Supreme Court of Texas: Seatbelt use admissible in personal injury suits

A recent case discusses whether or not the use of seatbelts can be allowed as evidence in a personal injury lawsuit.

The Supreme Court of Texas recently heard a case that questioned whether or not juries should be provided with evidence of seatbelt use during cases involving injuries from car crashes. The issue is an important one, as a failure to wear a seatbelt can contribute to any injuries sustained in the accident.

The Supreme Court of Texas Blog published a piece on the case, noting it answered this question through the application of two forms of analysis: the evolution of both personal injury lawsuits and the seatbelt use law in the state.

Texas state law and personal injury lawsuits

The state law regarding personal injury suits has evolved over the years. Originally, Texas was considered a contributory-negligence state. This meant that a plaintiff could be completely barred from receiving any award from a lawsuit if the defendant could establish that the plaintiff was even slightly responsible for his or her injuries. The current system is referred to as a comparative negligence system. This means that the plaintiff can still recover a monetary award even if he or she bears some responsibility for the injuries.

Texas state law and seatbelt use

The second change involves the state’s stance on seatbelt use. The state has developed a strict stance on seatbelt use. Some examples of applicable laws include:

  • Seatbelts and adult use. In most cases, any person who is 15 years of age or over and is in a seat that has a safety belt is expected to use the safety belt. Failure to do so is a violation of state law.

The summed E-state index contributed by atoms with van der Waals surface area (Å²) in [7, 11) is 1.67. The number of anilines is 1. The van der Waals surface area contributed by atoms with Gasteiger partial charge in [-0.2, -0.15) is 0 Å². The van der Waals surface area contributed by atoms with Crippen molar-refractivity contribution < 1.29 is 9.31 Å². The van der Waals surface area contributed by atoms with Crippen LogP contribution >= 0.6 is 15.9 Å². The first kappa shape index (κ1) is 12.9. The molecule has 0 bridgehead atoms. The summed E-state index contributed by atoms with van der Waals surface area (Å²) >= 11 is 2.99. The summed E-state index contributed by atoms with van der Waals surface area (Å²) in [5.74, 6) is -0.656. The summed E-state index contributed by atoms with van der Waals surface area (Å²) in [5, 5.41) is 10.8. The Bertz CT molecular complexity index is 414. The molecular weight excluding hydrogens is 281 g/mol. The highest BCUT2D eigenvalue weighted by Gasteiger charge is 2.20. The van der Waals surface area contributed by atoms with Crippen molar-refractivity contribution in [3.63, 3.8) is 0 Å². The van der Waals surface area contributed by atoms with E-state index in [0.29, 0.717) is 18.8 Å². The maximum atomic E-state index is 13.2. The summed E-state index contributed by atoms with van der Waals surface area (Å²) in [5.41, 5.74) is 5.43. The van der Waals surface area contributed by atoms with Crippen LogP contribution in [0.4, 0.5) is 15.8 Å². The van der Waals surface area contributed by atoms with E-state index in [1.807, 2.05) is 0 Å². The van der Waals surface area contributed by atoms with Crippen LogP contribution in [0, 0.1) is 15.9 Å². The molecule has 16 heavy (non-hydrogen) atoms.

• Seatbelts and child use. Current law requires children under the age of eight that are less than four feet, nine inches tall to be in a child passenger safety seat. Additional regulations are in place regarding children that are under 17 years of age and not required to be in a child seat. Essentially, these regulations require children in this category to be secured with a seatbelt.

The case touched on cases involving injuries to children, noting the adult responsible for the child may be partially responsible for the injuries to the child.

Impact of the case

Ultimately, the court allowed for admission of evidence regarding seatbelt use. After hearing that there was conflicting evidence on seatbelt use in this specific accident, the jury found the plaintiffs were 49 percent responsible for the accident and the defendant was 51 percent responsible. This resulted in a reduction to the monetary award given to the plaintiff.

This case provides an example of one of the many defenses that can be used for those accused of causing a motor vehicle accident in Texas. Those who are facing these accusations are wise to seek the counsel of an experienced truck and car accident defense lawyer to help protect their legal rights.